The Oberlin Review
<< Front page Commentary April 20, 2007

In Defense of A Childhood Friend

I used to love basketball. During my later prepubescent years I watched games, learned plays and followed every statistic. Don’t get me wrong, I never had athletic ability. When I did play, my role was that of the fat kid in the middle of the court with his arms up so the opposing players couldn’t get a clean drive to the hoop.

My lack of athletic ability led me to an outlet for my obsession that was a lot easier and less humiliating than attempting to play. As a fifth grader I was able to do what sports fans of any age spend their time doing when they can’t even walk up a flight of stairs without getting winded: I listened to sports radio.

I chose “Sports Radio 66, The FAN!” or WFAN, NY. The programming on the station ranged from games to call-in shows and I listened to everything. Glued to the radio, I tuned in every morning a program titled “Imus in The Morning.” In case the political implications of this column are still not clear, “Imus in the Morning” is hosted by Don Imus, who was recently fired for calling the Rutgers Women’s Basketball Team a bunch of “nappy headed hos.”

This comment was nothing new for Imus, who has made a career out of making offensive and bigoted statements. He’s attacked women (calling PBS anchor Gwen Ifill a “cleaning lady”) referred to Arabs as “towel heads,” and called Simon and Schuster “thieving Jews,” later retracting the statement as redundant. He also throws around the term “faggot” as if it’s second nature. Finally, he crossed the line for the last time; the mainstream media turned and Imus was dropped. It was a great victory for liberals everywhere and we could all pat ourselves on the back knowing that the world was safe and tolerant once again.

And yet, something made me vaguely uncomfortable about the whole incident, something I couldn’t quite put my finger on. For some reason, it didn’t really seem appropriate that Imus was fired. Did my early exposure to Don Imus affect my ability to judge him objectively? Did I feel for the guy like I’d feel for an old friend who has done something stupid? Did my gut reaction suggest a lack of indignation that implicated me in the racist and sexist sentiment behind Imus’ disgusting comment? While not willing to rule out any of these questions, I’m convinced that something deeper was at play.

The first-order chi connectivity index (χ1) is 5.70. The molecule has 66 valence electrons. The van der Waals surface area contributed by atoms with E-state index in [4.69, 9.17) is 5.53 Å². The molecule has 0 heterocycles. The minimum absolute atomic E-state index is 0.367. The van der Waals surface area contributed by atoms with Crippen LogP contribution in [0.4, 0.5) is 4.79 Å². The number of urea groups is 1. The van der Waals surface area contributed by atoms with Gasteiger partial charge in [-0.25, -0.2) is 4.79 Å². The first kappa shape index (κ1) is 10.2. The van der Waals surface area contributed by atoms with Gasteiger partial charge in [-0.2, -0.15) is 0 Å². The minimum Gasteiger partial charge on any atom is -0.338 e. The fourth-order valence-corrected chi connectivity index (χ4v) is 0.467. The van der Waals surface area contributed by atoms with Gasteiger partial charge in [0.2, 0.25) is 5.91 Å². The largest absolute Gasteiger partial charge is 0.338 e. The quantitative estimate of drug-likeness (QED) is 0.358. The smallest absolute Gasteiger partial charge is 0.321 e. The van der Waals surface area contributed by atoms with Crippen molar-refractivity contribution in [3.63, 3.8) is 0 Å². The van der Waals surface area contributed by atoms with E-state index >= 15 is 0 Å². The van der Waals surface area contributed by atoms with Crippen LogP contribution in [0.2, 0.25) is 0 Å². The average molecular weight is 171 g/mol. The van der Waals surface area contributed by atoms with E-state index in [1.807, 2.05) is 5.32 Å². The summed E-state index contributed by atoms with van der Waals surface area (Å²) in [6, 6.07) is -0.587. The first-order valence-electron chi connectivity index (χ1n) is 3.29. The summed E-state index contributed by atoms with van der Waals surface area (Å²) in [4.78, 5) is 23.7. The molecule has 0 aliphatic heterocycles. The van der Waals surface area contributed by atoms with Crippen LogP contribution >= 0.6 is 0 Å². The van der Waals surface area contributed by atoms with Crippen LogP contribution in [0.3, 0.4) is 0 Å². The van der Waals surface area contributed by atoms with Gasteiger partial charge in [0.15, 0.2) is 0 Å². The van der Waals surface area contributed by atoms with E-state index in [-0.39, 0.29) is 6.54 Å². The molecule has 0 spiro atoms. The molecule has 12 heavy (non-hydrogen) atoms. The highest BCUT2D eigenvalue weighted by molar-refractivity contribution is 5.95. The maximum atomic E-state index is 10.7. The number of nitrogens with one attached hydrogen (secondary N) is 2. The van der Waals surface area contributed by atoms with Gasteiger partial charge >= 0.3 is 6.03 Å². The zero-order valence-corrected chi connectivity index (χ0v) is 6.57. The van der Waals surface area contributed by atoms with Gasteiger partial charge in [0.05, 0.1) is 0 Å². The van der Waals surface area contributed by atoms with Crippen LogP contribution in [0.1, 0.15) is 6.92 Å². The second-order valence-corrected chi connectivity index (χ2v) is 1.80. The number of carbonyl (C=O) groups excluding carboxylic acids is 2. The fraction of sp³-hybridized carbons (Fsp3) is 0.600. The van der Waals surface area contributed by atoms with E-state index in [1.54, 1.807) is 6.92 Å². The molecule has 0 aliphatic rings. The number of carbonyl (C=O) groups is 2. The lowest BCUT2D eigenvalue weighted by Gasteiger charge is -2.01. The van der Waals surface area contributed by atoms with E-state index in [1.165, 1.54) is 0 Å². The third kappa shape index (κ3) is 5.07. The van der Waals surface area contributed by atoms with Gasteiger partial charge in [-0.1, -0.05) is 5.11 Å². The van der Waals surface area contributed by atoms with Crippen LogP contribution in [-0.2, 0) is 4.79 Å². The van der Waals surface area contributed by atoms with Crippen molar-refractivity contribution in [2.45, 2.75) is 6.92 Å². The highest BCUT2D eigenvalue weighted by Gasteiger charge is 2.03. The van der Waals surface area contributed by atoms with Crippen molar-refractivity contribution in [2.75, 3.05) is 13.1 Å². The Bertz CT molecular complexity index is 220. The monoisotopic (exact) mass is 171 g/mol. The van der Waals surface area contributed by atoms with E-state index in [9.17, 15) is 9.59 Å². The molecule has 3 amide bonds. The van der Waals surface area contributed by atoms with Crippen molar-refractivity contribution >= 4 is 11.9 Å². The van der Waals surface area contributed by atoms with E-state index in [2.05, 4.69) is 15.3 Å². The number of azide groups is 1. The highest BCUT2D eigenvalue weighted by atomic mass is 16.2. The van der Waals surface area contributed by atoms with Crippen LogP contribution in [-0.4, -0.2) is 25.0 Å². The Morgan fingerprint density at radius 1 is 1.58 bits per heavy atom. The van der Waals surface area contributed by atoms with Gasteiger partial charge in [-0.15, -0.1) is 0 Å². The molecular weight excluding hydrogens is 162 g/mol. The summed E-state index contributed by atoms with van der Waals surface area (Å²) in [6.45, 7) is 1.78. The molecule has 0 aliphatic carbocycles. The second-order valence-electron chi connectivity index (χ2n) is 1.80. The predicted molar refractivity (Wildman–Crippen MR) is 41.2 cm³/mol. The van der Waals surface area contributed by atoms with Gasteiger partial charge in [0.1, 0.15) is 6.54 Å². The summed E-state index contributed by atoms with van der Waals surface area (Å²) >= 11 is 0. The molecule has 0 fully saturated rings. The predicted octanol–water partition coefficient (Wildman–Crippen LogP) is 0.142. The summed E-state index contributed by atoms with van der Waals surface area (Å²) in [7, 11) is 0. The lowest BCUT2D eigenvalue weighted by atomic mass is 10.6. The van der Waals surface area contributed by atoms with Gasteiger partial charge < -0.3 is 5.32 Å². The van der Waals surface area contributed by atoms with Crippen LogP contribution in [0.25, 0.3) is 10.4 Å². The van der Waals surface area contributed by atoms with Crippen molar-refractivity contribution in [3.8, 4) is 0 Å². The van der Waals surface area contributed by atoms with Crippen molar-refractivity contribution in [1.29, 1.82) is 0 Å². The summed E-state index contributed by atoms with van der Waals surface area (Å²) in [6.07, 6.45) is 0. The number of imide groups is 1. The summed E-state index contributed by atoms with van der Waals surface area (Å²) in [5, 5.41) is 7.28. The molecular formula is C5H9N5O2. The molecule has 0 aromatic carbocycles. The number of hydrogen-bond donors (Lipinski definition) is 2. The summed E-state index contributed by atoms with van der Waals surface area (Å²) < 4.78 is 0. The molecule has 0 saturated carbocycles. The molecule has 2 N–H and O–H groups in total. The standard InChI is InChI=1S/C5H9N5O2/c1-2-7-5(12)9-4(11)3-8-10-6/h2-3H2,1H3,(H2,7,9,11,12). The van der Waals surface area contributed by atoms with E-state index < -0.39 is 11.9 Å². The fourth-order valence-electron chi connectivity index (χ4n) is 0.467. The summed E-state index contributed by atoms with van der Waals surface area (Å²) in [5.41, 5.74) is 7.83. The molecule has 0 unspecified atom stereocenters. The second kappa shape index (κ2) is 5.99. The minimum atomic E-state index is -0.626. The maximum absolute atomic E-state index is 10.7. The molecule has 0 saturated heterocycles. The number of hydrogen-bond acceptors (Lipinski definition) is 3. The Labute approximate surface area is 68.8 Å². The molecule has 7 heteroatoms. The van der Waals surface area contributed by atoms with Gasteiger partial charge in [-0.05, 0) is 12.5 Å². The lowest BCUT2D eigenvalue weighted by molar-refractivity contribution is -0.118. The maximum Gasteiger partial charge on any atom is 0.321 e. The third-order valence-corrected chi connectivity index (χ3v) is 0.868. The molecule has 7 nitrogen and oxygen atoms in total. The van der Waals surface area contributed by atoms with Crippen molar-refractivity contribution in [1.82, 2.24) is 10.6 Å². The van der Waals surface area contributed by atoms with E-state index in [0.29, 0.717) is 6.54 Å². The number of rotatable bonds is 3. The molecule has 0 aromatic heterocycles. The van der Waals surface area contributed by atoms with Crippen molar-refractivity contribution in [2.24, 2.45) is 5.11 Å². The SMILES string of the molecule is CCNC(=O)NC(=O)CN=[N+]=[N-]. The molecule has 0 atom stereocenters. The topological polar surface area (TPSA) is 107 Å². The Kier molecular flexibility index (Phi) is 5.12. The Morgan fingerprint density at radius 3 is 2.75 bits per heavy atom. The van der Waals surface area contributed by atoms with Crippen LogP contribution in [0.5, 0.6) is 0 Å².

A quick check of the “Politics” section of the New York Times website illuminated partially why I felt so uncomfortable. In Alabama, Republican frontrunner Rudy Guliani called the confederate flag a “local issue.” Guliani, it should be noted, came under attack while mayor of New York for overseeing a particularly aggressive and racially motivated police force. Despite all of this, Guliani’s main problem (and the reason that he might lose the nomination) is his lack of opposition to gay marriage and abortion, combined with the fact that he is an Italian New Yorker and therefore suspicious to many conservative voters.

I include all this to say that in mainstream politics today we have pretty and politically correct language to describe some of the most bigoted and hurtful actions imaginable. We can subtly endorse the Confederacy because it’s a “local issue,” racially profile because it’s “crime reduction,” limit a woman’s control over her own body because it’s a “moral issue,” keep large segments of the population from sharing equal rights because we’re defending age-old institutions and look strangely upon candidates with particular ethnic and geographical backgrounds because they are outside of the political mainstream.

On Don Imus’s show, I can pick up the phone and shout right back at him. His remarks are racist, but it’s an open racism that can be challenged for what it is. Because it can be confronted head on, “open racism” actually gives us in the progressive community an opportunity to confront prejudices that few beyond Imus have the balls to say. Taking Imus off of the air was a denial of a far deeper, more mainstream form of racism that has no problem entering the most polite conversation in this country; it was like putting a band-aid over a cut when the patient has sustained severe internal bleeding.

If I had to choose, I would much rather turn on the radio and hear someone use the word “faggot” for a cheap joke than flip on the TV and hear a politician with a straight face and sober tone claim that he has gay friends and respect for the gay community but cannot support marriage because of his “faith in the Bible.” In the past week, we made sure a commentator was fired, while leaving some of the most dangerous players in the game.


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